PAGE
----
Also, how can someone call himself both a “communitarian” and “libertarian”? That’s almost as incoherent and silly as calling yourself a “libertarianJacksonianWhig.” Oh wait…
…thinking of “libertarian communitarianism” reminds me of John Holbo’s classic discussion of David Frum. I guess you can reconcile the two via “dark satanic Millian liberalism”–i.e. that capitalism is good only insofar as it reliably produces cowering conformists.
I suppose the crusty, cynical response would be to berate the American people for lavishing so much love and affection on a freakishly talented $30 million race horse, at the same time our nation is busy spending its blood and treasure on a brutal, dehumanizing war in Iraq. During the months of Barbaro’s failed rehabilitation, how many Iraqi civilians and US soldiers lost their lives or limbs? How many children lost their parents? How many parents lost a son or a daughter?
But I see another side to this seemingly misprioritized compassion, and while it may not paint our species in the most flattering light, it does portray a human quirk that I find oddly endearing. I’m talking of course about our innate ability to distract ourselves from the horrors of everyday life, and to find beauty in a world filled with ugliness… much of our own making.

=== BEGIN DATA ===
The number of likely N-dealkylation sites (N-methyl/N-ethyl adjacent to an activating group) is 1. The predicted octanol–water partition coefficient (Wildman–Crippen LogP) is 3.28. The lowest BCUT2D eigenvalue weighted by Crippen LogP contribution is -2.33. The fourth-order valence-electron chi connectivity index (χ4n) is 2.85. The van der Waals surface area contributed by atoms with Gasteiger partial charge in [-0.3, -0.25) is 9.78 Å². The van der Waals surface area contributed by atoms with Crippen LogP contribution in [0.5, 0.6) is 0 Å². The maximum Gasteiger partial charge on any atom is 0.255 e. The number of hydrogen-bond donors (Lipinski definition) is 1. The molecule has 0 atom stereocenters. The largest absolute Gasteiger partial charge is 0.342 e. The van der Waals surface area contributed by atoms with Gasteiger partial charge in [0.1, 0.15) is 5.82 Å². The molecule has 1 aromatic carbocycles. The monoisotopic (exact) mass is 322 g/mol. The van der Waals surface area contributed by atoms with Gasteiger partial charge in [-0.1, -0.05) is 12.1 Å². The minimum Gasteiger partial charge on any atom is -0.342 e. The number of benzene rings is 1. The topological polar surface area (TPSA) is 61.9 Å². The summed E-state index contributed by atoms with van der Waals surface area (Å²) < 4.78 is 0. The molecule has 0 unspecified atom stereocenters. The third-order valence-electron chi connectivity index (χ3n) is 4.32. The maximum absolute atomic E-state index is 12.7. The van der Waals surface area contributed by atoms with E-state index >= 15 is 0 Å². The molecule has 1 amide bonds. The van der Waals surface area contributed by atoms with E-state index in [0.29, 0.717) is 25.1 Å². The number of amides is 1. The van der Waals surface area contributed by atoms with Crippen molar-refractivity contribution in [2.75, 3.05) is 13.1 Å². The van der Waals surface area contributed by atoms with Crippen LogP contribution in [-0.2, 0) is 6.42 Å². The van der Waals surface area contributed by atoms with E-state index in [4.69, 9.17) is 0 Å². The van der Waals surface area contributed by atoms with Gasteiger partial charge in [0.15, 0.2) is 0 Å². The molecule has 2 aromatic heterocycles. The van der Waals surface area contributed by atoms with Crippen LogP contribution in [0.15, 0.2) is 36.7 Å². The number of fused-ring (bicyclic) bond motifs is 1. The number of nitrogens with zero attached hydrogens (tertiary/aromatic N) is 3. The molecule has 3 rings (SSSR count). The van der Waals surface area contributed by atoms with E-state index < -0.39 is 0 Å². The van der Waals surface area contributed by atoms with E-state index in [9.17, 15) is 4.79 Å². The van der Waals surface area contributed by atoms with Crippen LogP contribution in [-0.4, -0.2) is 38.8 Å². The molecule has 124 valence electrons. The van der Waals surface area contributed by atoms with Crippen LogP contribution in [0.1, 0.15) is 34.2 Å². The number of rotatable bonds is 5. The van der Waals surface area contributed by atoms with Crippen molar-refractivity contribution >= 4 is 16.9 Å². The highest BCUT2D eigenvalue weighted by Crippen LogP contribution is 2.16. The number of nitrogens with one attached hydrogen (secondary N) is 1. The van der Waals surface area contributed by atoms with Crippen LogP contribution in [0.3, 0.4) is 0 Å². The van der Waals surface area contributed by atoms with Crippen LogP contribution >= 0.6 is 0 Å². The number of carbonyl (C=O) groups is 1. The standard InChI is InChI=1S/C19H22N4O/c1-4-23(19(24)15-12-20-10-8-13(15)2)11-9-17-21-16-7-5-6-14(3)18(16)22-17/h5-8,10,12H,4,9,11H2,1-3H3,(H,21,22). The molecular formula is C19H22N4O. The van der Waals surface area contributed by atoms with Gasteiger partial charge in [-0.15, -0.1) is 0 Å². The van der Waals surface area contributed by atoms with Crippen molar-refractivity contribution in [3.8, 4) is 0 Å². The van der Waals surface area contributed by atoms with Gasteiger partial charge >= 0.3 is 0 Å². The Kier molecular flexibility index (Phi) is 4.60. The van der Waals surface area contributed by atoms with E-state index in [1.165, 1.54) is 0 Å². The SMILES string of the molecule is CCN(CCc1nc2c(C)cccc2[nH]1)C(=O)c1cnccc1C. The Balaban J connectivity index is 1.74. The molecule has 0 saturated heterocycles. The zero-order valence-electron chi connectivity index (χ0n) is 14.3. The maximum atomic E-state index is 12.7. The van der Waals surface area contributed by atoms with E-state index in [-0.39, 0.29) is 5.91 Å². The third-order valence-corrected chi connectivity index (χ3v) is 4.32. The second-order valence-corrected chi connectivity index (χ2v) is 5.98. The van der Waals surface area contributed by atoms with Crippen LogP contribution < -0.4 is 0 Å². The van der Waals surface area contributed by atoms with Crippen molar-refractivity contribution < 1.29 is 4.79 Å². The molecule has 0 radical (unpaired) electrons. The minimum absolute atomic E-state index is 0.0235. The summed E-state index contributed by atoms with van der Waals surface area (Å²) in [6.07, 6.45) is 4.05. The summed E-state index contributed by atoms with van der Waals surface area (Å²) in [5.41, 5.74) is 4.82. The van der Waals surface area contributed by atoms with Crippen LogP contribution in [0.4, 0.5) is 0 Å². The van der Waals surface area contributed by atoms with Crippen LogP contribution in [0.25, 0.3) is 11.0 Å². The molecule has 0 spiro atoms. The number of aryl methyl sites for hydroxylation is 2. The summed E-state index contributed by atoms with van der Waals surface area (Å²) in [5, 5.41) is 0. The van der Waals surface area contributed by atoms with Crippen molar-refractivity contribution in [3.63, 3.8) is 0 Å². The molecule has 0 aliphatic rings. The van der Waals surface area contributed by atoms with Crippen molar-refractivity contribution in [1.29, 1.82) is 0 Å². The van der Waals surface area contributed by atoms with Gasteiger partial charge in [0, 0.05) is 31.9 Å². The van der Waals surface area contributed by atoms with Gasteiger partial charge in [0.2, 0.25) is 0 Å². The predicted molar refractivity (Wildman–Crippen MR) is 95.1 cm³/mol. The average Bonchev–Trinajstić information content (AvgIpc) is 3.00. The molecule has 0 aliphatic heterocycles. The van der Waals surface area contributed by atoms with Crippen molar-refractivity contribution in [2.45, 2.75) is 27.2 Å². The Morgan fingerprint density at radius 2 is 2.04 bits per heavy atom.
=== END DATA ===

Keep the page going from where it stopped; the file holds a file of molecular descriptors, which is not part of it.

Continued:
It’s almost charming.
Quite. I can’t say why, but the most affecting section of Imperial Life in the Emerald City regarded the cats. Many residents of the Green Zone had adopted local cats, fed them, given them names and shots, and made plans to take the home. At some point, it was decided that the cats were a menace. Security forces in the Green Zone went from apartment to apartment, tracking down and removing the cats without permission of the owners. It was odd that, in all of that death, it was the plight of the cats (and their distraught owners) that really got to me. I think d’s discussion of the pigs gets us in the same place.
On Erik Loomis’ 24th’ birthday, Eric Rudolph bombed an abortion clinic in Alabama. Wikipedia erroneously reports that on Erik’s 30th birthday, a dead sperm whale exploded in the center of Tainan, Taiwan. The bloating carcass had been removed from the beach and was being carted by truck to National Cheng Kung University when it suddenly burst, spilling its contents into the streets as hundreds of gawkers watched. The stench, they say, was unreal. As nice a birthday gesture as that might have been, however, it actually happened on January 26, 2004 — not January 29.